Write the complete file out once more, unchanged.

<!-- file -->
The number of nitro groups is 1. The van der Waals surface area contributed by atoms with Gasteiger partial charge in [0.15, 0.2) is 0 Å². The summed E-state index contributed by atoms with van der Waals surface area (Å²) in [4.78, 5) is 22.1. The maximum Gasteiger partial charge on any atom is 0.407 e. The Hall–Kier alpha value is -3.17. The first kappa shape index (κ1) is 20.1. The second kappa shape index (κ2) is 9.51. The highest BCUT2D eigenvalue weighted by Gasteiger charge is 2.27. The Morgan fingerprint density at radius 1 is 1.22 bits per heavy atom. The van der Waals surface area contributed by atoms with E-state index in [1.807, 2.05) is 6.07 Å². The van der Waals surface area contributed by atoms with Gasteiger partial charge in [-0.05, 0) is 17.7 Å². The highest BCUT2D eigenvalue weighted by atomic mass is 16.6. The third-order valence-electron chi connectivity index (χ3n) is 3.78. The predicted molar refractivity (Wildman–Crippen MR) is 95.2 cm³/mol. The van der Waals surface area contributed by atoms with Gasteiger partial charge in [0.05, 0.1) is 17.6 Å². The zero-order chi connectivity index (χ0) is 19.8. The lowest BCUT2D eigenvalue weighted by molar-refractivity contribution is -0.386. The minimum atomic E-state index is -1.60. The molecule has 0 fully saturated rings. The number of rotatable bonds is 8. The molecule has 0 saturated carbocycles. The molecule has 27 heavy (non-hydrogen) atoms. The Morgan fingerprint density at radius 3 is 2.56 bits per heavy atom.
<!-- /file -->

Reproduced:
The number of nitro groups is 1. The van der Waals surface area contributed by atoms with Gasteiger partial charge in [0.15, 0.2) is 0 Å². The summed E-state index contributed by atoms with van der Waals surface area (Å²) in [4.78, 5) is 22.1. The maximum Gasteiger partial charge on any atom is 0.407 e. The Hall–Kier alpha value is -3.17. The first kappa shape index (κ1) is 20.1. The second kappa shape index (κ2) is 9.51. The highest BCUT2D eigenvalue weighted by Gasteiger charge is 2.27. The Morgan fingerprint density at radius 1 is 1.22 bits per heavy atom. The van der Waals surface area contributed by atoms with E-state index in [1.807, 2.05) is 6.07 Å². The van der Waals surface area contributed by atoms with Gasteiger partial charge in [-0.05, 0) is 17.7 Å². The highest BCUT2D eigenvalue weighted by atomic mass is 16.6. The third-order valence-electron chi connectivity index (χ3n) is 3.78. The predicted molar refractivity (Wildman–Crippen MR) is 95.2 cm³/mol. The van der Waals surface area contributed by atoms with Gasteiger partial charge in [0.05, 0.1) is 17.6 Å². The zero-order chi connectivity index (χ0) is 19.8. The lowest BCUT2D eigenvalue weighted by molar-refractivity contribution is -0.386. The minimum atomic E-state index is -1.60. The molecule has 0 fully saturated rings. The number of rotatable bonds is 8. The molecule has 0 saturated carbocycles. The molecule has 27 heavy (non-hydrogen) atoms. The Morgan fingerprint density at radius 3 is 2.56 bits per heavy atom.